The Hilltop neighborhood in Tacoma, Washington, is one of the most impacted by gentrification in the country, according to a study that compared census data from 2000 and the 2016 American Community Survey. Hilltop was ranked #20 in the entire country — this was in comparison to rapidly grow neighborhoods in San Francisco, New York City, and Houston.
Hilltop was once a thriving part of midtown life in Tacoma’s early history, but the migration of major businesses away from Tacoma — as well as the development of the Tacoma Mall — contributed to its economic downturn. Various gang activity, drugs, and a rash of other criminal activities during the 1980s through the late 1990s gave the community a negative reputation.
In the early 1900’s in Tacoma, the federal government contracted with local real estate appraisers, mortgage lenders and developers. According to one local researcher, there were maps created that divided neighborhoods into grades based on desirability- many “hazardous” neighborhoods were less desirable and sold to families of color. Up until the 1980’s, some properties contained covenants that were racially restrictive, despite the fact that a 1948 ruling had ruled these covenants Unconstitutional.
U.S. Census data show people living in formerly redlined neighborhoods earn far less, are less likely to have college degrees and are far less likely to own homes, whose value is in large part due a family’s financial worth. Two Census tracts in Tacoma illustrate these disparities: the North End, which was rated as a high desirability neighborhood, and a “hazardous” neighborhood, Hilltop, due to the presence of environmental hazards.. While Hilltop’s median family income as of the 2010 census is 17,000, the North End’s is $81,000.
However, Hilltop recovered from its dilapidation in the 21st century, through persistently successful local businesses and a community that cared about the wellbeing of its neighbors.
While the Tacoma Light Rail is supposed to provide affordability for low-income populations, housing costs are rising significantly there, forcing residents to leave.
William Towey, a researcher at the University of Washington Tacoma campus, has researched geographic mobility in Tacoma. Between 2010 and 2015, 35% of African American residents moved out of the neighborhood of Hilltop, he reported.
Many long-time residents have moved out of Hilltop in recent years, opting for modern, affordable apartment complexes near the Tacoma Mall and its transit center.
Tacoma mayor Victoria Woodard’s mother, Sharise Woodards, left her apartment in Hilltop in 2018, after her rent was increased. It went from $800 a month, to nearly $1200.
Hilltop’s demographics currently include 40% people of color, 25% low-income, and 30% people who have no vehicle. The population of Tacoma’s is about 65% White, and the other 35% identify as people of color, as recorded in the Census. However, contrary to county-wide and regional trends, Hilltop has a growing white population.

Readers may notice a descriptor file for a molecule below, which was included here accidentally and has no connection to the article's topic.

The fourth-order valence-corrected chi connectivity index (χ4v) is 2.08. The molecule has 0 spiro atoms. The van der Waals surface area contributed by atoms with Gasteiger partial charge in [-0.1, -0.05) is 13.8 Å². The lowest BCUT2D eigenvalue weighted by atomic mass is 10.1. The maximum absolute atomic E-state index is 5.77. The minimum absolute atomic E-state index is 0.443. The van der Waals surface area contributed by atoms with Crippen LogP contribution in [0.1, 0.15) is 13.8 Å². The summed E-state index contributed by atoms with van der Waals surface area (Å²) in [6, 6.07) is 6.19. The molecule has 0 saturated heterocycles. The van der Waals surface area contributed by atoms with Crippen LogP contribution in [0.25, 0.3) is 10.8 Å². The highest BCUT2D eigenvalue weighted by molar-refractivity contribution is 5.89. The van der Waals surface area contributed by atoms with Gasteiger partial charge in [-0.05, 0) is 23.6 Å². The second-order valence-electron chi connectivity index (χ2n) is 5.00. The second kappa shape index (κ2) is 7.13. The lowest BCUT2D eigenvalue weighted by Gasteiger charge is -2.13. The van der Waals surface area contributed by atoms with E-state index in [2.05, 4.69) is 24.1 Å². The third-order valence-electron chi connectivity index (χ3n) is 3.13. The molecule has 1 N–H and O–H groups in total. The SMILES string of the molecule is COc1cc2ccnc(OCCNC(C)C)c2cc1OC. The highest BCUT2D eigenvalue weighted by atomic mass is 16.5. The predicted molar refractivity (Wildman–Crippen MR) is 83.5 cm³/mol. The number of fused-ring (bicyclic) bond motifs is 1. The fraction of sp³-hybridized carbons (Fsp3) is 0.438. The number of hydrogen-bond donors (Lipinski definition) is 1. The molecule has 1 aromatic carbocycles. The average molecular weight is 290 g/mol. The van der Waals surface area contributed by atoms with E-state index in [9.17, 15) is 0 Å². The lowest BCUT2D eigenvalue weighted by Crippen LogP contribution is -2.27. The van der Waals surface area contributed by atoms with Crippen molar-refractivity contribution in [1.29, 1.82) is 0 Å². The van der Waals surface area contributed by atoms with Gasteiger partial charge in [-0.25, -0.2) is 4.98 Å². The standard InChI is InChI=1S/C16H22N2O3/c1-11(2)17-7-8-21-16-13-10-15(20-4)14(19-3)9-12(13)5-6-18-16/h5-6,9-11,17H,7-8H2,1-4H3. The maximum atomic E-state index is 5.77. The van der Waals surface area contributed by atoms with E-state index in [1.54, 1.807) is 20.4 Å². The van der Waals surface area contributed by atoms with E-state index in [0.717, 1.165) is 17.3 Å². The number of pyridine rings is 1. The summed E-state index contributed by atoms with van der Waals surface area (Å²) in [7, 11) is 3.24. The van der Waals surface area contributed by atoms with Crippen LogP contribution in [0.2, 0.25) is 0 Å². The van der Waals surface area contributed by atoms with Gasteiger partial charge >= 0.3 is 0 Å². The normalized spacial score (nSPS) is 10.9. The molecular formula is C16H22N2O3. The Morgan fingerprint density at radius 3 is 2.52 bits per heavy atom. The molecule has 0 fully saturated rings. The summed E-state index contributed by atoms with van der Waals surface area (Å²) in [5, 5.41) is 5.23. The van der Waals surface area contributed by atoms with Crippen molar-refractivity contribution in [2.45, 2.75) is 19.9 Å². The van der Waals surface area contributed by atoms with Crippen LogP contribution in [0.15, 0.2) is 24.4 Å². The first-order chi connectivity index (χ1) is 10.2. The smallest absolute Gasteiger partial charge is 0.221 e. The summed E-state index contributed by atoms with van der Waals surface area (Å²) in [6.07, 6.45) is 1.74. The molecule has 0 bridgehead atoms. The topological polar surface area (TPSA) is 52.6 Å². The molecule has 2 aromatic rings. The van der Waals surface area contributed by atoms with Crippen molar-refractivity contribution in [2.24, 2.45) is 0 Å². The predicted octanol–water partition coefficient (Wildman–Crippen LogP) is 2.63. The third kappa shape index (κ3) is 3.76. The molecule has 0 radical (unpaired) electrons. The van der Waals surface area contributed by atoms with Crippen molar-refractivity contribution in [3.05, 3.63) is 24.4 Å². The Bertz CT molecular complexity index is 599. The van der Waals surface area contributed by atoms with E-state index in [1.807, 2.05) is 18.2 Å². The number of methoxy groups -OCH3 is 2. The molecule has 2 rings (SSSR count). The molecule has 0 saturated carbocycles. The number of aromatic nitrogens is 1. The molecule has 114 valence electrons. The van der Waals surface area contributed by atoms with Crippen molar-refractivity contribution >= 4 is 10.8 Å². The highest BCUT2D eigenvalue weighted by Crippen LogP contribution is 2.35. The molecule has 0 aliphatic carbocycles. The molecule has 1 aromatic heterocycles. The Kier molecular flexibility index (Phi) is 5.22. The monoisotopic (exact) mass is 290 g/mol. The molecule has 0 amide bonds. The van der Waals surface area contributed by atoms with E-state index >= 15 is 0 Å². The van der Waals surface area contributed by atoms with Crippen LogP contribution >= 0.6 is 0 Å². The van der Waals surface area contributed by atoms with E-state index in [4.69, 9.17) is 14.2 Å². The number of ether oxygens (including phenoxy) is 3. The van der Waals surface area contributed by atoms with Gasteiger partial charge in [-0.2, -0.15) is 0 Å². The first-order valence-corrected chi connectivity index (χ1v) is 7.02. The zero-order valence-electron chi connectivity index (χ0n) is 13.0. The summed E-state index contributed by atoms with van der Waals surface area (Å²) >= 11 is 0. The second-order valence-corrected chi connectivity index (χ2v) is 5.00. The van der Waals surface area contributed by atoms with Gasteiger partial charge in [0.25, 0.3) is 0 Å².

In Tacoma, condominium construction, mixed-use developments and market-rate apartments are cropping up along the proposed Tacoma Link Light Rail expansion route. Constructing “multi-use” buildings that create affordable housing makes sense for developers and property owners from an economic standpoint.
Robertson Building Company, one of the city’s largest developers, has purchased four other buildings with plans to buy more. Robertson CEO Matt Shaw predicts that Hilltop will be the next up-and-coming neighborhood that will attract Seattle enterprise because the corridor there sits near the planned Light Rail station, next to a handful of planned mixed-use developments, and is a five-minute drive from Interstate 5.
So what does this mean for the current Hilltop residents?
Tacoma has an eight-year multi-family property-tax break, which is available to developers who build strictly market-rate housing. Some argue that this may be increasing rates of gentrification in the city. Tacoma city council members are working on a bill to amend this tax break, but it could be multiple years in the making.
Developing companies like Robertson benefit from the city’s tax break.This incentive exempts property taxes for eight to 12 years on the assessed improvements that create four or more additional housing units. To qualify for this break, at least 20% of the newly created units must be affordable to renters with household incomes no greater than 80% of the area’s median income.
But there is no restriction on price for the other 80% of newly created units, and it seems to be creating a large opportunity for developers in the area.
“The market just snuck up on us, and now housing prices are higher than we ever thought they’d be, and it’s like we’ve lost control,” Walker Lee, a council member, said.
This does not bode well for the long-time Hilltop residents. Although many live on a fixed income, if property prices were to increase, many people of a low socioeconomic status may be forced out.